My family has been going to and involved in the theater since my siblings and I were kids way back in the ‘60s. We didn’t have much, but when we went to the theater, everything seemed possible! People spontaneously burst into song and dance at the oddest moments. Characters appeared to fly, families seemed to love playing instruments together, and gangs seemed to prefer athletic dancing to actual fighting.

Theater opens the eyes, swells the heart, engages the mind, and brings people of all backgrounds together. It offers tons of enrichment to children who become involved in its creative productions and programs.

The theater program in which I was enrolled as a child taught singing, dancing, and acting — all skills I still use in the productions I create to entertain today’s children. When you introduce your children to the theater, as audience members or program participants, you’re opening them up to a world of possibility.

Kids who become involved in plays and musicals gain many new opportunities to learn, grow, and discover. They can develop self-confidence and successfully interact with like-minded peers who appreciate what others may perceive as eccentricities. Children who have trouble focusing learn to hone in on daily and long-term goals, such as memorizing a few lines a day to eventually play a full-blown character or learning one step at a time for a complex dance number.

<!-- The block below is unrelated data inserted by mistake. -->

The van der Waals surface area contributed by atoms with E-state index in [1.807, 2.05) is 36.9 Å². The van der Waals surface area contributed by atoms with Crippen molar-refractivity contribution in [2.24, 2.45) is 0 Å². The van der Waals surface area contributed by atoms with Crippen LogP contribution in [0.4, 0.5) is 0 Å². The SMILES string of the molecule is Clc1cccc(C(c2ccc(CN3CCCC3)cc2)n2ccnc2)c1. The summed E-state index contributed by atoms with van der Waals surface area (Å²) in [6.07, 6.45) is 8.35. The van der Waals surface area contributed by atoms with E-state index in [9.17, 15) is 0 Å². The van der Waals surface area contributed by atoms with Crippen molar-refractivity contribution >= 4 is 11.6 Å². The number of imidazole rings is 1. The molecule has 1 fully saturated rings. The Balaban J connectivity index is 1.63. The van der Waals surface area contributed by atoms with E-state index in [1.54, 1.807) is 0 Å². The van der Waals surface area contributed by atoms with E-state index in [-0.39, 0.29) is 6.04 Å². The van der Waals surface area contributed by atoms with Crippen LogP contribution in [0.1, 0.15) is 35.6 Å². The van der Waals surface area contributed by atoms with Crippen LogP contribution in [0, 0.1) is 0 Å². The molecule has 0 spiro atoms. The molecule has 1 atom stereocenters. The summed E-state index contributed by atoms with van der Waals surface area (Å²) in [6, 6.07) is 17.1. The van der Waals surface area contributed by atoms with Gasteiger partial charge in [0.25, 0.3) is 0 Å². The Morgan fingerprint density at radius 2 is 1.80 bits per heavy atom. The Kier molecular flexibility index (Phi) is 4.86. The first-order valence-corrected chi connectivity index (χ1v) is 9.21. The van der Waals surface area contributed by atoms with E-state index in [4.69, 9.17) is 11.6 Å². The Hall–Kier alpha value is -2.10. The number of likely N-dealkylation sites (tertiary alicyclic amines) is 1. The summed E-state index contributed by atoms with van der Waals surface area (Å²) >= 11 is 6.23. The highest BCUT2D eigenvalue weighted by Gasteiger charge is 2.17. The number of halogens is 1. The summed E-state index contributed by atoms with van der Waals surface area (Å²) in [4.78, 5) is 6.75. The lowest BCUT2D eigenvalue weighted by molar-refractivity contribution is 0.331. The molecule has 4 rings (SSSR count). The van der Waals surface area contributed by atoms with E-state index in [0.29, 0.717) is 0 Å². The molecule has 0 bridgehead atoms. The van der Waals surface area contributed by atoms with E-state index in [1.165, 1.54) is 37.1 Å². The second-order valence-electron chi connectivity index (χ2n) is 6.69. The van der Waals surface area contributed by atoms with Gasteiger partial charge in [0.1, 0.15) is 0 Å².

There are chances for shy kids to become fierce leaders in various projects, whether they involve stage lighting or painting elaborate background sets. Those who lack self-confidence can discover their niche and be part of a team as they develop their social skills. Even if all they do is participate in the chorus, play an instrument off stage, or simply help to move sets, many kids still feel they’re an important part of something larger. They’re included, embraced, and praised for their participation in important roles.

Theater programs come in the form of weekend workshops, summer camps, and after-school activities, so it’s easy to find one in your area that fits your family’s schedule.

No matter what brings a child to a show or a theater program, he’ll get the chance to be creative and express himself in a positive way. So, take a child to the theater, and let him see the wonder, possibility, and hope. Then, try getting him into a program where he can shine. Watch him take that shine with him for the rest of his life — through school, relationships, and work — making each experience a little better than it might have been without.

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